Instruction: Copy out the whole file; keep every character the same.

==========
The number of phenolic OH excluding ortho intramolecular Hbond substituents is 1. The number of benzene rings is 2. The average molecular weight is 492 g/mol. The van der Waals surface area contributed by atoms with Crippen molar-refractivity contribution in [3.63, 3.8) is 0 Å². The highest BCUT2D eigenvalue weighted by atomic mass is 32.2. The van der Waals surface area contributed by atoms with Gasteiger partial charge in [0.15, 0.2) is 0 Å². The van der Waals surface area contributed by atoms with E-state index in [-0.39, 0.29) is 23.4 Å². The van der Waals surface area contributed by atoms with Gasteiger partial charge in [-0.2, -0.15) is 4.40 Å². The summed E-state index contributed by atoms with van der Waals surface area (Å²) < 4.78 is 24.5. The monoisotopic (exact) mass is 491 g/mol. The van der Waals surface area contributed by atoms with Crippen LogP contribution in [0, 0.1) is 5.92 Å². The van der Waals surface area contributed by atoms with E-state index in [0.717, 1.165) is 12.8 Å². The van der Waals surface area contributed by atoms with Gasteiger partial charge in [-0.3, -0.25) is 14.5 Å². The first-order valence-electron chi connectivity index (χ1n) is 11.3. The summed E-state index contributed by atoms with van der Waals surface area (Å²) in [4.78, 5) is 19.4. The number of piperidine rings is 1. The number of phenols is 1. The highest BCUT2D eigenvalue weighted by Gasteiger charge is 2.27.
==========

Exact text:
The number of phenolic OH excluding ortho intramolecular Hbond substituents is 1. The number of benzene rings is 2. The average molecular weight is 492 g/mol. The van der Waals surface area contributed by atoms with Crippen molar-refractivity contribution in [3.63, 3.8) is 0 Å². The highest BCUT2D eigenvalue weighted by atomic mass is 32.2. The van der Waals surface area contributed by atoms with Gasteiger partial charge in [0.15, 0.2) is 0 Å². The van der Waals surface area contributed by atoms with E-state index in [-0.39, 0.29) is 23.4 Å². The van der Waals surface area contributed by atoms with Gasteiger partial charge in [-0.2, -0.15) is 4.40 Å². The summed E-state index contributed by atoms with van der Waals surface area (Å²) < 4.78 is 24.5. The monoisotopic (exact) mass is 491 g/mol. The van der Waals surface area contributed by atoms with Crippen LogP contribution in [0, 0.1) is 5.92 Å². The van der Waals surface area contributed by atoms with E-state index in [0.717, 1.165) is 12.8 Å². The van der Waals surface area contributed by atoms with Gasteiger partial charge in [-0.3, -0.25) is 14.5 Å². The first-order valence-electron chi connectivity index (χ1n) is 11.3. The summed E-state index contributed by atoms with van der Waals surface area (Å²) in [4.78, 5) is 19.4. The number of piperidine rings is 1. The number of phenols is 1. The highest BCUT2D eigenvalue weighted by Gasteiger charge is 2.27.